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Agency, affect and intention in art history: some observation

Rampley, Matthew (2021) Agency, affect and intention in art history: some observation. Journal of Art Historiography (24). ISSN 2042-4752

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URL of Published Version: https://arthistoriography.files.wordpress.com/2021/05/rampley.pdf

Identification Number/DOI: https://doi.org/10.48352/uobxjah.00003428


Recent years have seen a notable growth of interest in the operations of affect and agency in art. Works of art are said to have agency, primarily through their impact on the affectivity of the spectator. This turn is an inflection of a wider phenomenon in the humanities, motivated by interest in the theory of affect. Although it has only recently gained visibility, one can trace an art historical interest in affect back to Aby Warburg, whose work emphasised the non-rational, emotional engagement with works of art. This article explores some of the claims that have been made in relation to affect and agency in art, but it also subjects them to critical scrutiny. What does it mean to talk about art having agency? What is its purported significance for art historical inquiry? To what extent does affect theory provide a convincing theoretical basis for the idea of artistic agency? Indeed, what is understood by the idea of agency in such accounts? The article argues that while there are many attested historical cases in which works of art are said to act as if they were agents, these have to be understood in terms of culturally framed attributions of agency, rather than a general theory of affect, which may have a purely tangential significance for art historical analysis.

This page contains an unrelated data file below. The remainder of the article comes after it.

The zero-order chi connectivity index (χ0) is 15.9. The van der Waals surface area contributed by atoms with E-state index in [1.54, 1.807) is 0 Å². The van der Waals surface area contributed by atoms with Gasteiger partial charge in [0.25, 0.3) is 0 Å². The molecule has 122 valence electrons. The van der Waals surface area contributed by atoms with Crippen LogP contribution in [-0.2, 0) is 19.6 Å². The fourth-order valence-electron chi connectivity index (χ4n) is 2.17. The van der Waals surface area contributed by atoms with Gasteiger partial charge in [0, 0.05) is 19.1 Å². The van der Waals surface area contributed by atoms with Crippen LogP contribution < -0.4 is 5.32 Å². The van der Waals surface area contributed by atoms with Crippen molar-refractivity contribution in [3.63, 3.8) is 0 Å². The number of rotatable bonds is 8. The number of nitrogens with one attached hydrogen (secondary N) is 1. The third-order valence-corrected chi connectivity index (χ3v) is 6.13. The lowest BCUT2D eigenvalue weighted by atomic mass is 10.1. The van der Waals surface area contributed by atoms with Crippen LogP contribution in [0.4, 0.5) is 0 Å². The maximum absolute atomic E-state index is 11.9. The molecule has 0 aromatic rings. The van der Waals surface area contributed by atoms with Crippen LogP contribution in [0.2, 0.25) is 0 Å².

Type of Work:Article
School/Faculty:Colleges (2008 onwards) > College of Arts & Law
Department:Department of Art History, Curating and Visual Studies
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This article is archived in ePapers for preservation purposes

Date:June 2021
Keywords:Aby Warburg, Alfred Gell, David Freedberg, Griselda Pollock, Horst Bredekamp, agency, affect, emotion, feelings, anthropology, pathos formula
Subjects:N Fine Arts > NX Arts in general
Copyright Status:Copyright for articles published in this journal is retained by the authors, with first publication rights granted to the journal. Authors may subsequently archive and publish the pdfs as produced by the journal. By virtue of their appearance in this open access journal, articles are free to use, with proper attribution, in educational and other non-commercial settings. Copyright restrictions apply to the use of any images contained within the articles. This work is licensed under a CC BY-NC 4.0 International License https://creativecommons.org/licenses/by-nc/4.0/
ID Code:3428
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